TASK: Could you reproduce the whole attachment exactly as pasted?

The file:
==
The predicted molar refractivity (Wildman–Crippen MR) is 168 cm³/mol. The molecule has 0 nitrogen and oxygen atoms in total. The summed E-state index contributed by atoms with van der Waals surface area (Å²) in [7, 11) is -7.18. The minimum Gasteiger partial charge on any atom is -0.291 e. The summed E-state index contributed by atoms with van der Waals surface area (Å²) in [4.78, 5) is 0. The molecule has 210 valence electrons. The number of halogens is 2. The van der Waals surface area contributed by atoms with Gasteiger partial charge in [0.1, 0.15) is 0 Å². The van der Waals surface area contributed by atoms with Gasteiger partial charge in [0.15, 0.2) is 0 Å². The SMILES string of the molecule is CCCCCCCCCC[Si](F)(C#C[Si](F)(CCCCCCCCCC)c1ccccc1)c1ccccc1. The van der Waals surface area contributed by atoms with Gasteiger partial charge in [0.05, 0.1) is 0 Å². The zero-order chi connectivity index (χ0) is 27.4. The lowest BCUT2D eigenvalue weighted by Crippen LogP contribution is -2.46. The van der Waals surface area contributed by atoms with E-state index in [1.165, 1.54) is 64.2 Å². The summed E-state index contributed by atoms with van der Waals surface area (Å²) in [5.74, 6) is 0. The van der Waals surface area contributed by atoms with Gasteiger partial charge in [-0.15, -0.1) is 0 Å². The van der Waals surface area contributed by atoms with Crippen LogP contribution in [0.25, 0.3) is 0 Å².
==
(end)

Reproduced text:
The predicted molar refractivity (Wildman–Crippen MR) is 168 cm³/mol. The molecule has 0 nitrogen and oxygen atoms in total. The summed E-state index contributed by atoms with van der Waals surface area (Å²) in [7, 11) is -7.18. The minimum Gasteiger partial charge on any atom is -0.291 e. The summed E-state index contributed by atoms with van der Waals surface area (Å²) in [4.78, 5) is 0. The molecule has 210 valence electrons. The number of halogens is 2. The van der Waals surface area contributed by atoms with Gasteiger partial charge in [0.1, 0.15) is 0 Å². The van der Waals surface area contributed by atoms with Gasteiger partial charge in [0.15, 0.2) is 0 Å². The SMILES string of the molecule is CCCCCCCCCC[Si](F)(C#C[Si](F)(CCCCCCCCCC)c1ccccc1)c1ccccc1. The van der Waals surface area contributed by atoms with Gasteiger partial charge in [0.05, 0.1) is 0 Å². The zero-order chi connectivity index (χ0) is 27.4. The lowest BCUT2D eigenvalue weighted by Crippen LogP contribution is -2.46. The van der Waals surface area contributed by atoms with E-state index in [1.165, 1.54) is 64.2 Å². The summed E-state index contributed by atoms with van der Waals surface area (Å²) in [5.74, 6) is 0. The van der Waals surface area contributed by atoms with Gasteiger partial charge in [-0.15, -0.1) is 0 Å². The van der Waals surface area contributed by atoms with Crippen LogP contribution in [0.25, 0.3) is 0 Å².